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Child poverty
Social security

Extreme poverty and human rights: Response to UN Special Rapporteur

This briefing answers some of the questions in a consultation by the United Nations Special Rapporteur, Professor Philip Alston, on extreme poverty and human rights.

Written by:
Chris Goulden
Date published:

It is not right that anyone should have to experience extreme poverty or destitution in the UK. We welcome the visit of the UN Special Rapporteur and the opportunity to respond to his consultation.

This briefing is based on JRF evidence and insight. It focuses on poverty measures, Universal Credit, child poverty and Brexit.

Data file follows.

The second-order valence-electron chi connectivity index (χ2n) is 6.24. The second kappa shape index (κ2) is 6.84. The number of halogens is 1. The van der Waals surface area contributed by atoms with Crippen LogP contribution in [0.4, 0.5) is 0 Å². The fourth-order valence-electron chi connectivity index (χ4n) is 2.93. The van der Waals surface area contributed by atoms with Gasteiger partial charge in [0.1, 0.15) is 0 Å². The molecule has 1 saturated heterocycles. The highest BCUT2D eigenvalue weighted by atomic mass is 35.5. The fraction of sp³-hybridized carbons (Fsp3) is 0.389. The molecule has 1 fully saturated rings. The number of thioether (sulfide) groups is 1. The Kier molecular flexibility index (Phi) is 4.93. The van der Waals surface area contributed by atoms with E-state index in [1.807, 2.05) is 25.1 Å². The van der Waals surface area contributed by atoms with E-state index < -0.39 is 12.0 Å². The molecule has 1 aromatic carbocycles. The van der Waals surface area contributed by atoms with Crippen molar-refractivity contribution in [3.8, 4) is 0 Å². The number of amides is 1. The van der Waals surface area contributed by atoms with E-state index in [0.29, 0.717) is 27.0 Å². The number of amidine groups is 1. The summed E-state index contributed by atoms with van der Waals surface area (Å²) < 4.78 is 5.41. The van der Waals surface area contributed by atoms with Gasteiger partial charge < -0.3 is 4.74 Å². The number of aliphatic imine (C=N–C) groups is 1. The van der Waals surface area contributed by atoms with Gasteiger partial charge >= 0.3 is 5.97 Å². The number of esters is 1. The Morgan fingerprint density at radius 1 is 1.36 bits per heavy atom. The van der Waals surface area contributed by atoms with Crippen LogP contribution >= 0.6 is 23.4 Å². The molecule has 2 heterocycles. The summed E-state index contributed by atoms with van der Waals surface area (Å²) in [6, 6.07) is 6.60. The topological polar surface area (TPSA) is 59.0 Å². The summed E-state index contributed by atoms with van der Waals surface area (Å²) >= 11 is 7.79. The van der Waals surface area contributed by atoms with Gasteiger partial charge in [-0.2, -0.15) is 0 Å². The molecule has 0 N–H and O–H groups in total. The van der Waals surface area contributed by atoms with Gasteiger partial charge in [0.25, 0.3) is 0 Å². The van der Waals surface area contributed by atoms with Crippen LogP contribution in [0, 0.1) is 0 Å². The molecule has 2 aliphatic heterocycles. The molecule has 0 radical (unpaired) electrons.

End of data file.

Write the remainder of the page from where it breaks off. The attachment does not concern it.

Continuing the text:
Our recommendations:

  • Government and others should take up and use a new measure of poverty from the Social Metrics Commission that takes account of savings, as well as incomes, and costs such as housing, childcare and disability; and uses a rolling three-year average of median resources.
  • Universal Credit requires considerable short- and long-term reform to fulfil its potential as a poverty-fighting tool – for example, by restoring funding in UC for working families.
  • Future governments must protect low-income families from the risk of rising inflation after Brexit by uprating benefits and tax credits to cover rising costs.


Playground with frozen grass during winter in the UK.

This briefing is part of the child poverty topic.

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